Purpose: Past research on cause-related marketing (CRM) suggests that these socially beneficial initiatives are more effective when linked with hedonic than utilitarian products. Little is known, however, about the process underpinning this effect. This study investigates why and under what circumstances CRM enhances the appeal of hedonic products by testing the mediation of guilt and introducing the moderating role of cause-product fit. Design/methodology/approach: The authors test a model of moderated mediation in two studies. Study 1 shows that the effectiveness of combining CRM with hedonic consumption is explained by the mediating role of feelings of guilt. Study 2 demonstrates that this mediation depends on the level of fit or congruency between the cause and the product. Findings: Results suggest that CRM campaigns offer the opportunity to improve the consumption experiences of hedonic products by reducing the feelings of guilt intrinsically connected with these options. Moreover, fit moderates the emotional processes activated by CRM initiatives. When fit is high, CRM reduces guilt and improves consumers’ experiences when purchasing hedonic alternatives. Originality/value: The study extends current understanding of how CRM can promote hedonic consumption and contributes further to research on guilt as an emotion able to promote responsible consumption decisions. Moreover, the study introduces and tests the impact of cause-product fit in predicting consumers’ ethical purchase intention. For managers of hedonic brands, the study offers important implications on how to deploy CRM campaigns in order to foster better customer experiences.


2017 - The role of brand prominence disparity in co-branded cause related marketing programs: Luxury vs non-luxury brand positioning [Relazione in Atti di Convegno]
Baghi, I.; Gabrielli, V.
abstract

Introduction Nowadays more and more companies around the world consider the necessity to define their roles in society and apply social, ethical and responsible standards to their brand management strategy (Wymer & Sargeant, 2006). Cause related marketing (CRM) represents a brand ethics orientation and it is an important tool for activating relationship between non-profit organization, company and consumers (Kotler & Lee 2005). We define CRM as a strategic partnership between a for-profit brand and a charitable organization that produces a promotional marketing campaign; a specific proportion of the profits earned from sales of a firm’s products or services get donated to the designated charitable cause (Boenigk & Schuchardt, 2013). A growing trend in CRM campaigns involves the luxury brand segment. For example, Bulgari and Save the Children ran a prominent “Rewrite the Future” campaign that raised more than $7.4m for education programs in 2011 thanks to the sales of a dedicated ring. Another well-known is the special edition Sukey bag by Gucci to support UNICEF’s “Schools for Africa” initiative. As these examples suggest, partnering with highly admired luxury brands (Phau & Prendergast, 2000; Ko & Megehee, 2012) offers compelling reasons for the rising popularity of CRM luxury campaigns among charities (Bennett & Ali- Choudhury, 2009). Moreover Hagtvedt and Patrick’s results (2015) show in a retailing context that an association with a charity at the point of sale can increase consumers’ intention to purchase a luxury brand and can facilitate upselling to a luxury store. Although, empirical research on CRM (Brown & Dacin, 1997; Gupta and Pirsch, 2006) lacks to investigate luxury offerings deeply and none of the above-mentioned research has compared a CRM campaign promoted by a luxury brand with the same CRM activity managed by a brand positioned in a different (lower) segment. Hoeffler and Keller (2002) suggest that a co-branding strategy is the most appropriate way to develop CRM activity effective for both brand partners (Michel & Rieunier 2010). Following this suggestion, Baghi and Gabrielli (2013a) investigated the role of brand awareness in co-branded CRM program in shaping consumers’ willingness to buy and to pay for the CRM product. The current study contributes to this debate in several ways. Firstly, we explore the effect of CRM in a luxury versus a non-luxury brand positioning (within the same product category). Secondly, we go further the previous research focused on brand awareness (Baghi & Gabrielli (2013b), and we investigate the influence of the different visual prominence (Han, Nunes & Dreze, 2010) of the for-profit and the non-profit brand on consumers’ responses toward a CRM program. Theoretical background and hypothesis Brand prominence is the extent to which a product has visible markings that help consumers to recognize the brand, in other words it is “the conspicuousness of a brand’s mark or logo on a product” (Han et al., 2010, p. 15). Manufacturers can produce a product with “loud” or conspicuous branding or tone it down to “quiet” or discreet branding. Following Han and colleagues approach (2010) a “loud” brand prominence means that the brand logo is very well showed up on the product while a “quiet” brand prominence entails that the brand is hidden or unobtrusive on the physical appearance of the product. Han et al. (2010) demonstrate that brand prominence plays an important role within luxury context as the consumers seek to display the brand name to others (self expressive function; Cheah, Phau, Chong & Shimul, 2015c; Koschate-Fischer, Stefan & Hoyer, 2012). In the domain of CRM, brand prominence could play a crucial role because the signalling function of the two brand partners is different: the non-profit brand may express the social engagement while the for-profit one may express consumers’ personality traits (Knight & Kim, 2007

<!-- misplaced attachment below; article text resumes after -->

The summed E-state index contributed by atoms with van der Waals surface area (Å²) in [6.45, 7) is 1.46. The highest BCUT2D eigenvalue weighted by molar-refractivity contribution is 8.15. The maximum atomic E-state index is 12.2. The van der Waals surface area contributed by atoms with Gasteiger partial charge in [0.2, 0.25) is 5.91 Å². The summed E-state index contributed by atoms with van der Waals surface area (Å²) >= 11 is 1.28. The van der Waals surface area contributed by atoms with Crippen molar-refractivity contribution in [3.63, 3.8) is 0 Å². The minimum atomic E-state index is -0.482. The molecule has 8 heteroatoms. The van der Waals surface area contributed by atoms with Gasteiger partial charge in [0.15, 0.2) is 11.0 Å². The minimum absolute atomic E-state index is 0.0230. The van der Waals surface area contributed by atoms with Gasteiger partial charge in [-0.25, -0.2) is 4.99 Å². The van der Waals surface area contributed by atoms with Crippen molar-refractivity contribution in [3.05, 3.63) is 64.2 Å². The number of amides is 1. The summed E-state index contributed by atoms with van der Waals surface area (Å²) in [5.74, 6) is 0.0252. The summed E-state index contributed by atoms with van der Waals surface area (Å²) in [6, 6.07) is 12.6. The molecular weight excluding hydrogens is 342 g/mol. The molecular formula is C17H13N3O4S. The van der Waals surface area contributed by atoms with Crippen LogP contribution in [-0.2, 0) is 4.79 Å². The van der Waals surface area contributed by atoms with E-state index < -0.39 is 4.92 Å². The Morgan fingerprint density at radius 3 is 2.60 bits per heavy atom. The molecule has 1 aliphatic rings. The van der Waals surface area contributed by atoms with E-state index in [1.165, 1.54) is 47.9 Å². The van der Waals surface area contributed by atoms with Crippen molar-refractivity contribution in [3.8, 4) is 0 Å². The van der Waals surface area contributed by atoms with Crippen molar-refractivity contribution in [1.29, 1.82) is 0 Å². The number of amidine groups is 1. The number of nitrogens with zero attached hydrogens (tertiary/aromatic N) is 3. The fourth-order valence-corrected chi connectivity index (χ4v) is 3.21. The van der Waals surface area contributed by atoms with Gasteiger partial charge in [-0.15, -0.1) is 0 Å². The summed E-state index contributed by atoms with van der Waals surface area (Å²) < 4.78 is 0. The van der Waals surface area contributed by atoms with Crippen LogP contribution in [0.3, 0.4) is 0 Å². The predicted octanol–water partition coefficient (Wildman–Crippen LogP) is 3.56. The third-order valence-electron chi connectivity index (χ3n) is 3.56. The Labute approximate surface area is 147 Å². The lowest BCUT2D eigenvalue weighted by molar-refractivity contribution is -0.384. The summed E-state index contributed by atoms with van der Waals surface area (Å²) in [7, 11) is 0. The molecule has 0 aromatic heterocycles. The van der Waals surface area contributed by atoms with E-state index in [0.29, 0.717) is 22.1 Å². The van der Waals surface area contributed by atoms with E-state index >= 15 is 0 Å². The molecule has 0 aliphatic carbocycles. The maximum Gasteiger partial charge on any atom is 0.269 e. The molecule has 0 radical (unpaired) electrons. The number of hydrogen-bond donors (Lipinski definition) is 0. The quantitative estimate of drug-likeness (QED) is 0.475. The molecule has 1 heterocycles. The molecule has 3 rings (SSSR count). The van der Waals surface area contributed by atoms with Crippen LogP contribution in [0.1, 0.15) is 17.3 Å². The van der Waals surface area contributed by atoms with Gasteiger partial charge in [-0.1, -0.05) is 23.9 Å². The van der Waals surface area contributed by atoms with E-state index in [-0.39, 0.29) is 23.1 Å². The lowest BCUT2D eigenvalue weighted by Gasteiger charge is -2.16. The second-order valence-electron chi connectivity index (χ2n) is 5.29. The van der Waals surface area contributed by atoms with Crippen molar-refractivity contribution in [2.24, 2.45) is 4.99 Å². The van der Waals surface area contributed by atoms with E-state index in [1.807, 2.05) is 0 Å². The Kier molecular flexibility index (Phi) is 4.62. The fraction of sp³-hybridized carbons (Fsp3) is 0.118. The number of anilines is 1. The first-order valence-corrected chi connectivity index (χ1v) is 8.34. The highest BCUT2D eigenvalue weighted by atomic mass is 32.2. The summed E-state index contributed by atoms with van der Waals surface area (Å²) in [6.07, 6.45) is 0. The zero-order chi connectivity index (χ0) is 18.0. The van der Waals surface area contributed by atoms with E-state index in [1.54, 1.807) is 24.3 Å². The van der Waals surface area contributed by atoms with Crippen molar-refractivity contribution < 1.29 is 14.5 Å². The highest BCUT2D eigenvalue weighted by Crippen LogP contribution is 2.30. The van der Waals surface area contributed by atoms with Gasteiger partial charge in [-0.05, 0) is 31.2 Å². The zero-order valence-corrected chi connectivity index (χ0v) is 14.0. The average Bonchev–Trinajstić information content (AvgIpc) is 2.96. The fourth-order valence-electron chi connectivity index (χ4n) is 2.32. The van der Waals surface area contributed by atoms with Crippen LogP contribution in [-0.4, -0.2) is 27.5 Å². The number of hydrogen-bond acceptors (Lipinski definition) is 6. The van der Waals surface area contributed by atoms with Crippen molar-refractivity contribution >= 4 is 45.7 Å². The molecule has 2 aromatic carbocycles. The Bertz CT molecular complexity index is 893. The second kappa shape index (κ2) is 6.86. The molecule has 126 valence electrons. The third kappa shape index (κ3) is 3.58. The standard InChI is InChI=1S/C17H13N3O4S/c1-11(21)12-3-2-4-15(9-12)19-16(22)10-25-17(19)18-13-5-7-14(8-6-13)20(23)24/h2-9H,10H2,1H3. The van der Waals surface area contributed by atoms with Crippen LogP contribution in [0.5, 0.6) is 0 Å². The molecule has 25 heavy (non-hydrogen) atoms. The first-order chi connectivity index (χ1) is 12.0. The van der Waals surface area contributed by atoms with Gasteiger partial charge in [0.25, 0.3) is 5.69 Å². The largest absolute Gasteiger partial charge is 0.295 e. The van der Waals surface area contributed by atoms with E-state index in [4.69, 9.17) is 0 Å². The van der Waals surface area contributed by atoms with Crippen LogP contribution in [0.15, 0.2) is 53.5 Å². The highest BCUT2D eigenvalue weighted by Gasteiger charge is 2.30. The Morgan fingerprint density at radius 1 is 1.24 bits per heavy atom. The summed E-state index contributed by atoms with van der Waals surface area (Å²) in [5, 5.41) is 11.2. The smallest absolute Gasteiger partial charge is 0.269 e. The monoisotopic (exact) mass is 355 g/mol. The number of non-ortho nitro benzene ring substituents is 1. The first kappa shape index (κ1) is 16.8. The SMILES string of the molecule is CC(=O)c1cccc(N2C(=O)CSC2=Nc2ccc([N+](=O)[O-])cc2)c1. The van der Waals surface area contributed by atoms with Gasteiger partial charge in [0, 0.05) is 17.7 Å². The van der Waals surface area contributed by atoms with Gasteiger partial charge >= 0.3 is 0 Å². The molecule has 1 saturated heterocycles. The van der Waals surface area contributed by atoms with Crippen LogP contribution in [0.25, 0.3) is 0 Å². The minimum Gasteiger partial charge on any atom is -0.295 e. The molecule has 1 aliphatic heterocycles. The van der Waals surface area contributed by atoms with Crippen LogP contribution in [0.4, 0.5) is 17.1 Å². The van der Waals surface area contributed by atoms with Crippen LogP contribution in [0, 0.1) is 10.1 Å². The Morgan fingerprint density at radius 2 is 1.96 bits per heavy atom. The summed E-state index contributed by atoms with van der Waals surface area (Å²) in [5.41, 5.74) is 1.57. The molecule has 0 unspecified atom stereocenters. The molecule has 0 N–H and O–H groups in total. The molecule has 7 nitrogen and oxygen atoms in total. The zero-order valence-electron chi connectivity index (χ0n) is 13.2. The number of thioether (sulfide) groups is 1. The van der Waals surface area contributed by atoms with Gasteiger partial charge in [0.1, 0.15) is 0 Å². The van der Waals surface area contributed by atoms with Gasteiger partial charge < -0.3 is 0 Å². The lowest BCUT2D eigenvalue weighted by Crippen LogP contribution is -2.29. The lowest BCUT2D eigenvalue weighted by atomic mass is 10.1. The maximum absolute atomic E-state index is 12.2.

2016 - Brand architecture shift and corporate brand equity: An exploratory study [Articolo su rivista]
Gabrielli, Veronica; Baghi, Ilaria
abstract